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by: Owen Gunden
tags: animal rights, vegan
Imagine that it's before the abolition of slavery, and you are a normal person. One day, you wake up and realize that slavery is immoral. You begin to see everything differently. You feel compelled to speak out, but alas, nobody wants to hear what you have to say. When you raise the issue with others, they dismiss your concerns with one or more of the following 10 reasons.
The following 10 reasons not to abolish slavery are being used around the net by liberty proponents, towards the abolition of government. I found them also to be eerily similar to arguments opposing animal rights.
"Slavery is natural. People differ, and we must expect that those who are superior in a certain way--for example, in intelligence, morality, knowledge, technological prowess, or capacity for fighting--will make themselves the masters of those who are inferior in this regard."
"Raising animals for food is natural. After all, lions eat meat. Species differ, and we must expect that those who are more intelligent, make moral decisions, or are just plain stronger will make themselves masters of the inferior species."
"Slavery has always existed."
"People have been eating animals since ancient history."
Everybody does it.
"Every society on earth has slavery." The unspoken corollary is that every society must have slavery.
"Every society on earth eats animals, therefore every society must continue to eat animals." (Although the premise is debatable, it's moot because the argument is not valid anyway.)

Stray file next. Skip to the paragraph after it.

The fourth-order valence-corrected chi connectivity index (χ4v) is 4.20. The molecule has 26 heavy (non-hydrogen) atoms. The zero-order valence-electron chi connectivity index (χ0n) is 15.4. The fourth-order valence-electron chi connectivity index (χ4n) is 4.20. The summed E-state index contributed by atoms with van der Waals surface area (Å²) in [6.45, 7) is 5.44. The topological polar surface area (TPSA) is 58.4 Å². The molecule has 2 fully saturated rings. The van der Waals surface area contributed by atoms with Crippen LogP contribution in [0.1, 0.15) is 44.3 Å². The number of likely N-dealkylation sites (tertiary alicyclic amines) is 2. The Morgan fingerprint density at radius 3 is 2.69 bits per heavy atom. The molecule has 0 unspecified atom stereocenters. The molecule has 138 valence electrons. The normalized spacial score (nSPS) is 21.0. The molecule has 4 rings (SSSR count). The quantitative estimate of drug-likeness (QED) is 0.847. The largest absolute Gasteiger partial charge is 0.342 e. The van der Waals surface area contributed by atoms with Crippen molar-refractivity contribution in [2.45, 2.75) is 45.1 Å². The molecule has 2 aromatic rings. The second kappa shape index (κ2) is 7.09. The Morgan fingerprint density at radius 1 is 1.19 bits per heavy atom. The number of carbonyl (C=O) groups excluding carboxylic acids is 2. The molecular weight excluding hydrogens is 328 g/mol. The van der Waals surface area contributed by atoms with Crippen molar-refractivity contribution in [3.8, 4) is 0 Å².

It's for their own good.
"The slaves are not capable of taking care of themselves."
"The animals are not capable of taking care of themselves."
It's for their own survival.
"Without masters, the slaves will die off." This idea is the preceding one pushed to the extreme.
"Without animal agriculture, the cows/pigs/chickens/sheep/goats/etc. will die off."
No really, it's better for them.
"Where the common people are free, they are worse off than the slaves."
"Living on a farm is a better deal for the animals than the alternative. They are fed and sheltered on farms, unlike in the wild."
Putting a stop to it would be too disruptive.
"Getting rid of slavery would occasion great bloodshed and other evils." In the United States many people assumed that the slaveholders would never permit the termination of the slave system without an all-out fight to preserve it.
"Ceasing to eat animals will cause great economic hardship to the farmers." (ok, this one doesn't quite compare, I haven't really heard anyone argue that there would be "great bloodshed". Does "I would have to give up cheeseburgers" count?).
They would run amuck.
"Without slavery the former slaves would run amuck, stealing, raping, killing, and generally causing mayhem."
"Without farms, the animals would run amuck, stealing from suburban gardens, crowding the streets, and generally causing mayhem."
It's not practical.
"Trying to get rid of slavery is foolishly utopian and impractical; only a fuzzy-headed dreamer would advance such a cockamamie proposal."
"Veganism is a foolishly idealistic and impractical, misguided attempt at showing compassion. It's just not realistic."
Focus on welfare, not abolition.
"Forget abolition. A far better plan is to keep the slaves sufficiently well fed, clothed, housed, and occasionally entertained and to take their minds off their exploitation."
"Forget veganism. A far better plan is to focus on welfare reforms; keep the animals sufficiently well treated, 'humanely' confined, exploited, and slaughtered."
The only ethical position on animal rights is not to use their lives and bodies for our own pleasure, habit, fashion, financial gain, or any other reason. This is called living in alignment with our values, a.k.a. living a vegan lifestyle.